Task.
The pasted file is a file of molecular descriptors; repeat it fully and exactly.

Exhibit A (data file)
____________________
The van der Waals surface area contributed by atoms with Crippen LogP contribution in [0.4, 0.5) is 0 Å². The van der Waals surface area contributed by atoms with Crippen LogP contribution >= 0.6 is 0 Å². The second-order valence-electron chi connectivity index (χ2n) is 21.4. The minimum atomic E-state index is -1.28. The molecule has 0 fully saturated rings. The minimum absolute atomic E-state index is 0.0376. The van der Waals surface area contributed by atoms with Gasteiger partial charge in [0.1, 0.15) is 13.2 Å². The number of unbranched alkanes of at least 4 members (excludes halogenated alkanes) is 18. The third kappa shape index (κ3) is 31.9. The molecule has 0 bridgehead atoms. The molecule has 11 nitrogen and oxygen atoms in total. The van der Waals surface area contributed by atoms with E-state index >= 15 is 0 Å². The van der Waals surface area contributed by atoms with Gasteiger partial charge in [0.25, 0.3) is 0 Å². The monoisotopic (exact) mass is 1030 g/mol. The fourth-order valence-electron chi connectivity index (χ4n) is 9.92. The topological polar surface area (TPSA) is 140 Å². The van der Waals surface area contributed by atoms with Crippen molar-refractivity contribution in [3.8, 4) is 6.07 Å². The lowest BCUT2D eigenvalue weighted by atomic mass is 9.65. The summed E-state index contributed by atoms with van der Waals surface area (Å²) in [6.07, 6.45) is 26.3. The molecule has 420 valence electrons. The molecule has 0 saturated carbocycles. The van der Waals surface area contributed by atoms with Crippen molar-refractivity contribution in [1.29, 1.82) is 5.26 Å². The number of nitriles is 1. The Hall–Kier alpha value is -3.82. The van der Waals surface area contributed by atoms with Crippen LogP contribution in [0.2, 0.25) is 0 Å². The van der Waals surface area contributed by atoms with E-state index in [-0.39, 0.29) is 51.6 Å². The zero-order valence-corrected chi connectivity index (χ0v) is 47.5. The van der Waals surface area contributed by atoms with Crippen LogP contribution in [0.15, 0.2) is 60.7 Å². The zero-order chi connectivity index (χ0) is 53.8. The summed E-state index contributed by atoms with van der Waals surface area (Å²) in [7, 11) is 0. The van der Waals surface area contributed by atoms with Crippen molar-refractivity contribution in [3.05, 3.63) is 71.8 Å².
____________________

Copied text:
The van der Waals surface area contributed by atoms with Crippen LogP contribution in [0.4, 0.5) is 0 Å². The van der Waals surface area contributed by atoms with Crippen LogP contribution >= 0.6 is 0 Å². The second-order valence-electron chi connectivity index (χ2n) is 21.4. The minimum atomic E-state index is -1.28. The molecule has 0 fully saturated rings. The minimum absolute atomic E-state index is 0.0376. The van der Waals surface area contributed by atoms with Gasteiger partial charge in [0.1, 0.15) is 13.2 Å². The number of unbranched alkanes of at least 4 members (excludes halogenated alkanes) is 18. The third kappa shape index (κ3) is 31.9. The molecule has 0 bridgehead atoms. The molecule has 11 nitrogen and oxygen atoms in total. The van der Waals surface area contributed by atoms with E-state index >= 15 is 0 Å². The van der Waals surface area contributed by atoms with Gasteiger partial charge in [0.25, 0.3) is 0 Å². The monoisotopic (exact) mass is 1030 g/mol. The fourth-order valence-electron chi connectivity index (χ4n) is 9.92. The topological polar surface area (TPSA) is 140 Å². The van der Waals surface area contributed by atoms with Crippen molar-refractivity contribution in [3.8, 4) is 6.07 Å². The lowest BCUT2D eigenvalue weighted by atomic mass is 9.65. The summed E-state index contributed by atoms with van der Waals surface area (Å²) in [6.07, 6.45) is 26.3. The molecule has 420 valence electrons. The molecule has 0 saturated carbocycles. The van der Waals surface area contributed by atoms with Crippen molar-refractivity contribution in [1.29, 1.82) is 5.26 Å². The number of nitriles is 1. The Hall–Kier alpha value is -3.82. The van der Waals surface area contributed by atoms with Crippen LogP contribution in [0.2, 0.25) is 0 Å². The van der Waals surface area contributed by atoms with E-state index in [-0.39, 0.29) is 51.6 Å². The zero-order valence-corrected chi connectivity index (χ0v) is 47.5. The van der Waals surface area contributed by atoms with Crippen LogP contribution in [0.15, 0.2) is 60.7 Å². The zero-order chi connectivity index (χ0) is 53.8. The summed E-state index contributed by atoms with van der Waals surface area (Å²) in [7, 11) is 0. The van der Waals surface area contributed by atoms with Crippen molar-refractivity contribution in [3.05, 3.63) is 71.8 Å².